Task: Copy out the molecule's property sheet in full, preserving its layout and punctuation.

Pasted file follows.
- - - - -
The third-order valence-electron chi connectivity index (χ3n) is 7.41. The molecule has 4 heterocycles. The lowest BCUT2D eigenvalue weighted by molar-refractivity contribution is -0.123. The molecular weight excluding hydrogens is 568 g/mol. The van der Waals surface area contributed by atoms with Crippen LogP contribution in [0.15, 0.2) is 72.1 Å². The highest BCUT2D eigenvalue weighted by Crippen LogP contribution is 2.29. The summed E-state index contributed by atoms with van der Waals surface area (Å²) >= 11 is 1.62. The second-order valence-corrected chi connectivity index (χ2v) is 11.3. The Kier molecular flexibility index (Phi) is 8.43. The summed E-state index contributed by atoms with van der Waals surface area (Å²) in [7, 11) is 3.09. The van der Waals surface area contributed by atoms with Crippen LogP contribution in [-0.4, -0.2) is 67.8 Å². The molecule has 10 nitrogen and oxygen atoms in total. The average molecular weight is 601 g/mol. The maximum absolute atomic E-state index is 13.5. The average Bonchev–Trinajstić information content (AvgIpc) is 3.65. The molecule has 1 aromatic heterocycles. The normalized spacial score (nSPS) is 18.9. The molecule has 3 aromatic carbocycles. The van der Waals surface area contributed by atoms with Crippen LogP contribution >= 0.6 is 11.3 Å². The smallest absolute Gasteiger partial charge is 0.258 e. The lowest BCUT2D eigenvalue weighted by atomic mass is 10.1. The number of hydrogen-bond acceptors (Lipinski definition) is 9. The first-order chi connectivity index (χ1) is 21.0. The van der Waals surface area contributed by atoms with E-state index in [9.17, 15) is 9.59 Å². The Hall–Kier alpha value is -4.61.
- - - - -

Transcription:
The third-order valence-electron chi connectivity index (χ3n) is 7.41. The molecule has 4 heterocycles. The lowest BCUT2D eigenvalue weighted by molar-refractivity contribution is -0.123. The molecular weight excluding hydrogens is 568 g/mol. The van der Waals surface area contributed by atoms with Crippen LogP contribution in [0.15, 0.2) is 72.1 Å². The highest BCUT2D eigenvalue weighted by Crippen LogP contribution is 2.29. The summed E-state index contributed by atoms with van der Waals surface area (Å²) >= 11 is 1.62. The second-order valence-corrected chi connectivity index (χ2v) is 11.3. The Kier molecular flexibility index (Phi) is 8.43. The summed E-state index contributed by atoms with van der Waals surface area (Å²) in [7, 11) is 3.09. The van der Waals surface area contributed by atoms with Crippen LogP contribution in [-0.4, -0.2) is 67.8 Å². The molecule has 10 nitrogen and oxygen atoms in total. The average molecular weight is 601 g/mol. The maximum absolute atomic E-state index is 13.5. The average Bonchev–Trinajstić information content (AvgIpc) is 3.65. The molecule has 1 aromatic heterocycles. The normalized spacial score (nSPS) is 18.9. The molecule has 3 aromatic carbocycles. The van der Waals surface area contributed by atoms with Crippen LogP contribution >= 0.6 is 11.3 Å². The smallest absolute Gasteiger partial charge is 0.258 e. The lowest BCUT2D eigenvalue weighted by atomic mass is 10.1. The number of hydrogen-bond acceptors (Lipinski definition) is 9. The first-order chi connectivity index (χ1) is 21.0. The van der Waals surface area contributed by atoms with E-state index in [9.17, 15) is 9.59 Å². The Hall–Kier alpha value is -4.61.